- A new report finds that electric light impacts the circadian rhythm in people and can disrupt sleep.
- Experts explain how people should be exposed to bright light during the day and evening to contribute to healthy body rhythms, restful sleep, and daytime alertness.
- Researchers say light affects our daily patterns of sleep and alertness through a specialized cell in the eye using a light-sensitive protein called melanopsin.
A new study published in the journal PLOS Biology says the light humans experience in daily life heavily influences body rhythms, with around-the-clock access to electric lights combined with reduced exposure to natural sunlight leading to disruptions in sleep.
According to the study, the combination negatively impacts human health, well-being, and productivity.
The research also recommends how people should be exposed to bright light during the day and evening to contribute to healthy body rhythms, restful sleep, and daytime alertness.
An international team of scientists led by Timothy Brown, PhD, from the UK’s University of Manchester, and Kenneth Wright, PhD, from the University of Colorado Boulder, have put together what they say is one of the first evidence-based, consensus recommendations for healthy daytime, evening, and nighttime light exposure.
“These recommendations provide the first scientific consensus, quantitative, guidance for appropriate daily patterns of light exposure to support healthy body rhythms, nighttime sleep, and daytime alertness,” Brown said in a statement. “This now provides a clear framework to inform how we light any interior space, ranging from workplaces, educational establishments, and healthcare facilities to our own homes.”
The guidelines will be meant to help lighting and electronics industries design healthier environments and improve how we light homes, workplaces, and public buildings.
The researchers say light affects our daily patterns of sleep and alertness through a specialized cell in the eye using a light-sensitive protein called melanopsin, which is different from proteins in the eye’s rods and cones supporting vision (upon which traditional ways of measuring “brightness” are based).
Melanopsin is most sensitive to light residing in a specific part of the visual spectrum (blue-cyan light). The team developed a new light measurement standard tailored to this unique property called melanopic equivalent daylight illuminance.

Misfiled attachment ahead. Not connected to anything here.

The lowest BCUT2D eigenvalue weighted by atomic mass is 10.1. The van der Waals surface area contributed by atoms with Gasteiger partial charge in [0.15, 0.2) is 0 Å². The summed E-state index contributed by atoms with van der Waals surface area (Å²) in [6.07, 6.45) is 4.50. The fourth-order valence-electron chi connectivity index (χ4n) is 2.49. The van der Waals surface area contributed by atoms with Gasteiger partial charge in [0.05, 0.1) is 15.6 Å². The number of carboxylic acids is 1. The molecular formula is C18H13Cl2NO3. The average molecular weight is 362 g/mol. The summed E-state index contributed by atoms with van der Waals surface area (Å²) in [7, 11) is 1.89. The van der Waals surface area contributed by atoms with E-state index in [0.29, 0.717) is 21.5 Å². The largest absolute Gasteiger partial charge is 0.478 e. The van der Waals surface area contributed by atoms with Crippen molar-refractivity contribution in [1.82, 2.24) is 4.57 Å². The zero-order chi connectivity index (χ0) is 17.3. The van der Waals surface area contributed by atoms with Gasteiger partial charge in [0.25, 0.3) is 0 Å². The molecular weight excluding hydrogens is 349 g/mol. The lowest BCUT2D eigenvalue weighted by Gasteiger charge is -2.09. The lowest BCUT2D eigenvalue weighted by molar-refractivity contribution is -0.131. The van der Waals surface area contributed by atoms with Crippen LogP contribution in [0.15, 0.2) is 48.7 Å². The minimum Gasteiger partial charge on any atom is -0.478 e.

Researchers analyzed data across a range of laboratory and field studies, which they say proved that the new measurement approach can reliably predict the effects of light on human physiology and body rhythms.
By doing so, it could allow the team to form widely applicable and meaningful recommendations as to how we should use — and not use — light in our daily lives.
The researchers say their next step will be integrating recommendations into formal lighting guidelines, which currently focus on visual requirements rather than light’s effects on health and well-being.
They expect increasing sophistication in LED lighting technology and the availability of low cost light sensors to increase the ease with which people can optimize their personal light exposure to best support their own body rhythms.
A study published in the journal PNAS from the Center for Circadian and Sleep Medicine at Northwestern University Feinberg School of Medicine focuses on light’s negative effects on sleep and human health.
The researchers found that sleeping even just one night with a dim light, such as a TV set with the sound off, raised the heart rate and blood sugar levels of healthy young people.
The dim light entered the eyelids and disrupted sleep despite the subjects being asleep with their eyes closed.
The study pointed out that heart rate typically drops at night, slowing down as the brain repairs and rejuvenates the body. Numerous studies have shown that an elevated heart rate at night can be a risk factor for future heart disease and early death.
“The results from this study demonstrate that just a single night of exposure to moderate room lighting during sleep can impair glucose and cardiovascular regulation, which are risk factors for heart disease, diabetes, and metabolic syndrome,” the study’s author and the school’s chief of sleep medicine, Phyllis Zee, MD, PhD, told Northwestern Now. “It’s important for people to avoid or minimize the amount of light exposure during sleep.”
The Northwestern team recommended not turning any lights on while sleeping. If you need to have a light on (for example, for safety reasons) make it a dim light that is closer to the floor.
They also said the light’s color is important.
Amber or a red-orange light is less stimulating for the brain. Don’t use white or blue light, and keep light far away from the sleeping person.
They also recommend blackout shades or eye masks for people who can’t control outdoor light, and you should move your bed so the outdoor light isn’t shining on your face.